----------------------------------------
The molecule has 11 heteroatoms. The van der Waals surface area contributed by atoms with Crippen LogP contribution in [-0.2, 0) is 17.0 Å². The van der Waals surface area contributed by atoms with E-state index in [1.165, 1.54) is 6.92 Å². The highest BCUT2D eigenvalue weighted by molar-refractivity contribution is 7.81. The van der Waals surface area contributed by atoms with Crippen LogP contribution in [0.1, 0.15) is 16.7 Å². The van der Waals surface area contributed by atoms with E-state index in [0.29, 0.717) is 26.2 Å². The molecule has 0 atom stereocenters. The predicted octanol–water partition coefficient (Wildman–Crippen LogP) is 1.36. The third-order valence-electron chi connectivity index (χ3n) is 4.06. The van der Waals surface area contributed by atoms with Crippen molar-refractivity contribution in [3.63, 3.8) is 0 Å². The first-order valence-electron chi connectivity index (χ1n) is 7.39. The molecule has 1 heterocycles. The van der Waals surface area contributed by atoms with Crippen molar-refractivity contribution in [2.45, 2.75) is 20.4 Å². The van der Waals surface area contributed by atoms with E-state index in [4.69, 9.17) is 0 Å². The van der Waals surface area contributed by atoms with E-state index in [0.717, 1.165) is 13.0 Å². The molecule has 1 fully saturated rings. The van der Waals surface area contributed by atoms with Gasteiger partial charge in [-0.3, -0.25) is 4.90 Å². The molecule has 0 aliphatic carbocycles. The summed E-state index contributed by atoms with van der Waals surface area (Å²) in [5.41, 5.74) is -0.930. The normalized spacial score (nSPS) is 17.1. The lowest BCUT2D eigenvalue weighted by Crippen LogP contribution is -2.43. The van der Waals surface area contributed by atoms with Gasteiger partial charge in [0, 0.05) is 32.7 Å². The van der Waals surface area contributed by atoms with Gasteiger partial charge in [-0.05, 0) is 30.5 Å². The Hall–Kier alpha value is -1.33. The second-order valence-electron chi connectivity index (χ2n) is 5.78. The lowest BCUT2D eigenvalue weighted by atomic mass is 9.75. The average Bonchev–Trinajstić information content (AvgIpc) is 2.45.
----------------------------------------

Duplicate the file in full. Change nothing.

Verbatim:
The molecule has 11 heteroatoms. The van der Waals surface area contributed by atoms with Crippen LogP contribution in [-0.2, 0) is 17.0 Å². The van der Waals surface area contributed by atoms with E-state index in [1.165, 1.54) is 6.92 Å². The highest BCUT2D eigenvalue weighted by molar-refractivity contribution is 7.81. The van der Waals surface area contributed by atoms with Crippen LogP contribution in [0.1, 0.15) is 16.7 Å². The van der Waals surface area contributed by atoms with E-state index in [0.29, 0.717) is 26.2 Å². The molecule has 0 atom stereocenters. The predicted octanol–water partition coefficient (Wildman–Crippen LogP) is 1.36. The third-order valence-electron chi connectivity index (χ3n) is 4.06. The van der Waals surface area contributed by atoms with Crippen molar-refractivity contribution in [3.63, 3.8) is 0 Å². The first-order valence-electron chi connectivity index (χ1n) is 7.39. The molecule has 1 heterocycles. The van der Waals surface area contributed by atoms with Crippen molar-refractivity contribution in [2.45, 2.75) is 20.4 Å². The van der Waals surface area contributed by atoms with E-state index in [4.69, 9.17) is 0 Å². The van der Waals surface area contributed by atoms with E-state index in [0.717, 1.165) is 13.0 Å². The molecule has 1 fully saturated rings. The van der Waals surface area contributed by atoms with Gasteiger partial charge in [-0.3, -0.25) is 4.90 Å². The molecule has 0 aliphatic carbocycles. The summed E-state index contributed by atoms with van der Waals surface area (Å²) in [5.41, 5.74) is -0.930. The normalized spacial score (nSPS) is 17.1. The lowest BCUT2D eigenvalue weighted by Crippen LogP contribution is -2.43. The van der Waals surface area contributed by atoms with Gasteiger partial charge in [0, 0.05) is 32.7 Å². The van der Waals surface area contributed by atoms with Gasteiger partial charge in [-0.05, 0) is 30.5 Å². The Hall–Kier alpha value is -1.33. The second-order valence-electron chi connectivity index (χ2n) is 5.78. The lowest BCUT2D eigenvalue weighted by atomic mass is 9.75. The average Bonchev–Trinajstić information content (AvgIpc) is 2.45.